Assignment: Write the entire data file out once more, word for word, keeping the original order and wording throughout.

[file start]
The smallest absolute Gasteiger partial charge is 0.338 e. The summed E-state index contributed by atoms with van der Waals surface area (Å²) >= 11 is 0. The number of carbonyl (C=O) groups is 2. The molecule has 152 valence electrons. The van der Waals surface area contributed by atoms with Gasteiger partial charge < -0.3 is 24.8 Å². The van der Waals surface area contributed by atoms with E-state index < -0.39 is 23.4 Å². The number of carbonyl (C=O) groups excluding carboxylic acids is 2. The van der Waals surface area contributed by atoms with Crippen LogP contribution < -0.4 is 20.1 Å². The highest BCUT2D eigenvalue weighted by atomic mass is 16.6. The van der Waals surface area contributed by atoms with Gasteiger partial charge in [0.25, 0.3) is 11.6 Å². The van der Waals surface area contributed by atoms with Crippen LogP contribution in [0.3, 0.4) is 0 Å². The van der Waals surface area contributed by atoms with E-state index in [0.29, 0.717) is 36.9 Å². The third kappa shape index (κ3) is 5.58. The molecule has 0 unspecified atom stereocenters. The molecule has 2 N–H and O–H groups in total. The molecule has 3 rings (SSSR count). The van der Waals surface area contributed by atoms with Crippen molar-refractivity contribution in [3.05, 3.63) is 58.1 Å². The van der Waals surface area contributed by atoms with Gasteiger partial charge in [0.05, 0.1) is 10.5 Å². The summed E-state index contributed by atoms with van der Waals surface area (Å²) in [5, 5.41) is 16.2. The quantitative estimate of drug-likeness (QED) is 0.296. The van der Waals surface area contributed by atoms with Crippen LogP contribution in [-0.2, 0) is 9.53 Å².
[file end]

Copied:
The smallest absolute Gasteiger partial charge is 0.338 e. The summed E-state index contributed by atoms with van der Waals surface area (Å²) >= 11 is 0. The number of carbonyl (C=O) groups is 2. The molecule has 152 valence electrons. The van der Waals surface area contributed by atoms with Gasteiger partial charge < -0.3 is 24.8 Å². The van der Waals surface area contributed by atoms with E-state index < -0.39 is 23.4 Å². The number of carbonyl (C=O) groups excluding carboxylic acids is 2. The van der Waals surface area contributed by atoms with Crippen LogP contribution < -0.4 is 20.1 Å². The highest BCUT2D eigenvalue weighted by atomic mass is 16.6. The van der Waals surface area contributed by atoms with Gasteiger partial charge in [0.25, 0.3) is 11.6 Å². The van der Waals surface area contributed by atoms with Crippen LogP contribution in [0.3, 0.4) is 0 Å². The van der Waals surface area contributed by atoms with E-state index in [0.29, 0.717) is 36.9 Å². The third kappa shape index (κ3) is 5.58. The molecule has 0 unspecified atom stereocenters. The molecule has 2 N–H and O–H groups in total. The molecule has 3 rings (SSSR count). The van der Waals surface area contributed by atoms with Crippen molar-refractivity contribution in [3.05, 3.63) is 58.1 Å². The van der Waals surface area contributed by atoms with Gasteiger partial charge in [0.05, 0.1) is 10.5 Å². The summed E-state index contributed by atoms with van der Waals surface area (Å²) in [5, 5.41) is 16.2. The quantitative estimate of drug-likeness (QED) is 0.296. The van der Waals surface area contributed by atoms with Crippen LogP contribution in [-0.2, 0) is 9.53 Å².